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The Moment the 5-Days Time-Limit Starts Running When Challenging a Criminal Prosecution Authority’s Refusal to Receive Complaints on Criminal Offences – Unconstitutional
On 19 March 2019, the Constitutional Court of Moldova delivered a judgment on the plea of unconstitutionality of Article 265 para. (2) of the Criminal Procedure Code. The challenged provision sets forth that the refusal of the criminal prosecution authorities to receive a complaint or a denunciation may be disputed immediately before the investigating judge, but no later than five days from the moment of refusal.
The applicant alleged that the challenged provisions are not foreseeable, thus imposing an unjustified restriction on the right of access to a court.
The Court’s assessment
The Court observed that the procedure on disputing the refusal of the criminal prosecution authorities to receive a complaint or a denunciation is being regulated in a diverging manner by two provisions of the same legal act. Thus, one could not determine unequivocally which provision he should rely on – Article 265 para. (2) or Article 313 para. (2) subpara. 1) let. a) of the Criminal Procedure Code – when disputing the refusal in question. Such a lawmaking incoherence leads to legal uncertainty for the recipients of the law. It is a situation where both litigants and subjects entitled to apply the Criminal Procedure Code find themselves in difficulty, having to choose between two possible options.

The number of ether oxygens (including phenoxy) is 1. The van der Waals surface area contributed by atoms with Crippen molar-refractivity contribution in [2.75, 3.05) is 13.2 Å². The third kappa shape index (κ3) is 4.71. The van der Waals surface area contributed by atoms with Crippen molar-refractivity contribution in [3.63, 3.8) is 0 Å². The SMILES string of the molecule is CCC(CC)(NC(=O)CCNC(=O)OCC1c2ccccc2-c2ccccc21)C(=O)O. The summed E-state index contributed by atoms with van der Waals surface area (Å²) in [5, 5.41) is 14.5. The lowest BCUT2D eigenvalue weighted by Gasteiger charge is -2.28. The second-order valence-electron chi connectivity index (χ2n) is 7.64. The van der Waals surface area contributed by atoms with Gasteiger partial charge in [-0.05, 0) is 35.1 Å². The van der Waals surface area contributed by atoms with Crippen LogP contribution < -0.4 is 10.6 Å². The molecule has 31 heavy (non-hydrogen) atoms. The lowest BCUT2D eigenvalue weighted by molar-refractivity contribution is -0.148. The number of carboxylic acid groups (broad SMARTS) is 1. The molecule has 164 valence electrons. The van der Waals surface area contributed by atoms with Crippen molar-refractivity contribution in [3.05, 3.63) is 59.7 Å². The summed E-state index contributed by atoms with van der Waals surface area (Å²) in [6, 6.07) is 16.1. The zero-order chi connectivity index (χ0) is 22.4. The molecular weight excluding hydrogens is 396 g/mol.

Therefore, the Court emphasised that the right of access to a court does not include only the right to file an action in court, but also the right to a court decision that would consider all the factual and legal aspects. However, the application of Article 265 para. (2) of the Code of Criminal Procedure may lead to an unjustified restriction of the right of access to a court and to discriminatory treatment. In particular, persons who receive in due time, through postal services, the refusal of the criminal prosecution body to receive the complaint or the denunciation of an alleged criminal offense or its preparation are able to challenge it, given that they can actually enjoy this right within five days following the issuance of the notice. Unlike this category of persons, those who receive the refusal in question through delayed postal delivery (possibly even because of the criminal prosecution authority which sent the refusal after the expiration of the five days from the date it was issued, this being the time-limit meant for challenging it), which makes it impossible for someone to effectively benefit from the right to challenge it in due time, are treated differently for reasons beyond their control. Such a differentiated treatment is not objectively and reasonably justified.
Moreover, the Court noted that the right to lodge an appeal cannot actually be exercised until the person has been notified of the challenged act. Otherwise, this right may become a theoretical and illusory one. Since the State safeguards such a right, it must provide for the premises for it to be achieved.
The Court’s conclusion
Considering the foregoing, the Court accepted the plea of unconstitutionality referred to the Court upon the request of attorney Dumitru Harea in case no. 10-614/2018 pending before the Court of Law of Chișinău, Buiucani office.
It declared unconstitutional paragraph (2) of Article 265 of the Criminal Procedure Code.
This judgment is final, it cannot be appealed, shall enter into force upon the date of adoption and shall be published in the Official Journal of Moldova.
This a courtesy translation of the original text available in Romanian language.
This a press-release of the Constitutional Court of Moldova, which may be subject to editorial revision. It does not bind the Court. Future press-releases, decisions, judgments, further information about the Court, as well as summaries (in Romanian) of relevant case-law of the European Court of Human Rights can be accessed on www.constcourt.md.